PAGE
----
Now that psychotherapy has presumably overcome the dark, negative psychology of Freud, it has been offering pathways to happiness.
Where psychoanalysis took pride in helping people think the worst of themselves, cognitive treatments balance the bad with the good. Apparently, a mind in balance is more likely to be contented. It can do so without being overly pessimistic or overly optimistic.
Dare we call it happiness?
In any event, all the happiness-talk has apparently taken a toll. If people believe that happiness is attainable they feel guilty about being unhappy. They feel that they have been derelict.
If they insist on clinging to their misery when the culture offers them a pathway to happiness, they have no right to their feelings.
If it’s not the work in cognitive psychology that is doing them ill, it must be the advent of Prozac and the other SSRIs. If depression is so easily cured, no one has the right to wallow in despair any more.
So says Cambridge lecturer Andy Martin. He calls for a philosophy of failure, as though we did not have our pick of such theories. At the least he demonstrates the resilience of negative psychology. Positive psychology has not taken over yet.
Martin rises to an interesting challenge. He wants to show that all f this happiness talk is making us miserable?
But the spread of depression is partly a side-effect of our addiction to happiness. Conversely, understanding why we are so miserable should liberate us from being too miserable about it. We can feel good about feeling bad. In other words, we need a decent philosophy of failure to save everyone from thinking what failures they are.
At the risk of sounding churlish, I point out that Martin has taken a rather large leap of faith by asserting that we are addicted to happiness. Most of those who take Prozac and do cognitive exercises to overcome depression are not addicted to happiness.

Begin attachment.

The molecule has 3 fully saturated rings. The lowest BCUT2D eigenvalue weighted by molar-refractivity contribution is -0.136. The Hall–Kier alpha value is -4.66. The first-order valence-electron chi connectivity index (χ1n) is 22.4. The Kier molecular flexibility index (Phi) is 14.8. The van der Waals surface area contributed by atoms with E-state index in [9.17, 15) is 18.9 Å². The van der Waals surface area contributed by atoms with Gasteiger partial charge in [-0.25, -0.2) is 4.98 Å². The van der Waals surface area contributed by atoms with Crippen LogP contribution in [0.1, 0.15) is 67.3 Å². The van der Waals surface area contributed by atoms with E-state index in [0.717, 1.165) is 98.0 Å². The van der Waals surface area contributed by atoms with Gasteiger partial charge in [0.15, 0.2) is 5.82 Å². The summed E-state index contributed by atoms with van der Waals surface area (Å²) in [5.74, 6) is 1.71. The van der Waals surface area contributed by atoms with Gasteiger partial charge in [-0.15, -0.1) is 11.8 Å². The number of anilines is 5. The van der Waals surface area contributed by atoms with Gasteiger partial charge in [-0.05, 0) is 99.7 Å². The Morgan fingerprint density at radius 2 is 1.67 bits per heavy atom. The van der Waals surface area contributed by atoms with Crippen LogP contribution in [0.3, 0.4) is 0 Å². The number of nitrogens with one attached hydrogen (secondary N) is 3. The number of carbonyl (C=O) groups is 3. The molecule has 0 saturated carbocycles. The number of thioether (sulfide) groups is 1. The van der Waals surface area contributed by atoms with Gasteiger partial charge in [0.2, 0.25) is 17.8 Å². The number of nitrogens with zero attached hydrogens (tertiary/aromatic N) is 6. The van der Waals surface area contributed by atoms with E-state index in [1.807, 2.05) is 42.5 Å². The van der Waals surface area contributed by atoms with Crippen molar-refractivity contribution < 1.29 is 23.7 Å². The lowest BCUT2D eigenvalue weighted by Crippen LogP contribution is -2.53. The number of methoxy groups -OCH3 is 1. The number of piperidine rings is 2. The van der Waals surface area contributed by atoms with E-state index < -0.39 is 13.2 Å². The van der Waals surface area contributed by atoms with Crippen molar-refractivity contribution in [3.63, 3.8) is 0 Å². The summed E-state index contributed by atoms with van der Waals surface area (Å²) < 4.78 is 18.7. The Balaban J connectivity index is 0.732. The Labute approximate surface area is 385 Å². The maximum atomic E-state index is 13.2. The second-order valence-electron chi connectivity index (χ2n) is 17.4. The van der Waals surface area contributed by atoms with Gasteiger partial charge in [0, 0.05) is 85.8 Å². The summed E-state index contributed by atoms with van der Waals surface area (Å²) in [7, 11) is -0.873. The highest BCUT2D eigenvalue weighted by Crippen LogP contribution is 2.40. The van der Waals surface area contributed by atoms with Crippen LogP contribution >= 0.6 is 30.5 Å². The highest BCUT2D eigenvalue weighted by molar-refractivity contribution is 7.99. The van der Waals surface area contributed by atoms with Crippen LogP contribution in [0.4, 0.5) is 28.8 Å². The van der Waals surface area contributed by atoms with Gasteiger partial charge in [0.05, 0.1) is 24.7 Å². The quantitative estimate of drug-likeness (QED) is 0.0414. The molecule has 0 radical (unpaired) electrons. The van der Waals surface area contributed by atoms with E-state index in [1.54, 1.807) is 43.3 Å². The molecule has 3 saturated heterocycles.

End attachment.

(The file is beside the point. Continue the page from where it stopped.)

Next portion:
And then, he becomes too cute. Who suggested that if we understand the bases for our misery we will be freed from misery?
That, dare I say, was Freud’s gamble, and we know that it did not work out. Among other reasons: Freudians decided that those who understood the truth fully were bound to be miserable. If you are faced with the task of showing the world that you grasp the truth about human misery you will be forced to sport a dour appearance. Being bright-eyed and cheerful would mean that you have clearly missed out on the Freudian truth.
Finally, a philosophy of failure will not save us from anything whatever. The more you think that failure is the norm, the more you will disbelieve in your success. The more you disbelieve in success the less motivated you will be to pursue it.
Martin calls for a philosophy of failure, but he knows well that such philosophies exist. He knows that Freud’s psychoanalysis was, for all intents and purposes, a clinical failure. What is the Freudian movement but an attempt to deal with failure? The Austrian neurologist’s tragic vision of human destiny leaves offers no path to happiness.
And if you want a philosophy of futility, why not try Sartre’s existentialism? Surely, it will nourish your pessimism, while telling you to keep fighting the good fight.
Of course, it all depends on what you mean by happiness? Surely, when Aristotle philosophized about it around two-and-a-half millennia ago he was not thinking of Dionysian revelry and Aphroditic debauchery.
And yet, when modern authors, appealing to callow youth, define happiness in terms of pagan idolatry and endless orgies they are offering a rather restricted notion.
Freud would himself have been much happier if he had not gotten caught up in a theory that identified happiness with the expression of forbidden libidinal longings and infantile polymorphous perversity.
Had these writers studied Aristotle they would have arrived at a more sober, more sensible, more adult and more attainable view of human happiness, one that embraced and did not abrogate responsibility.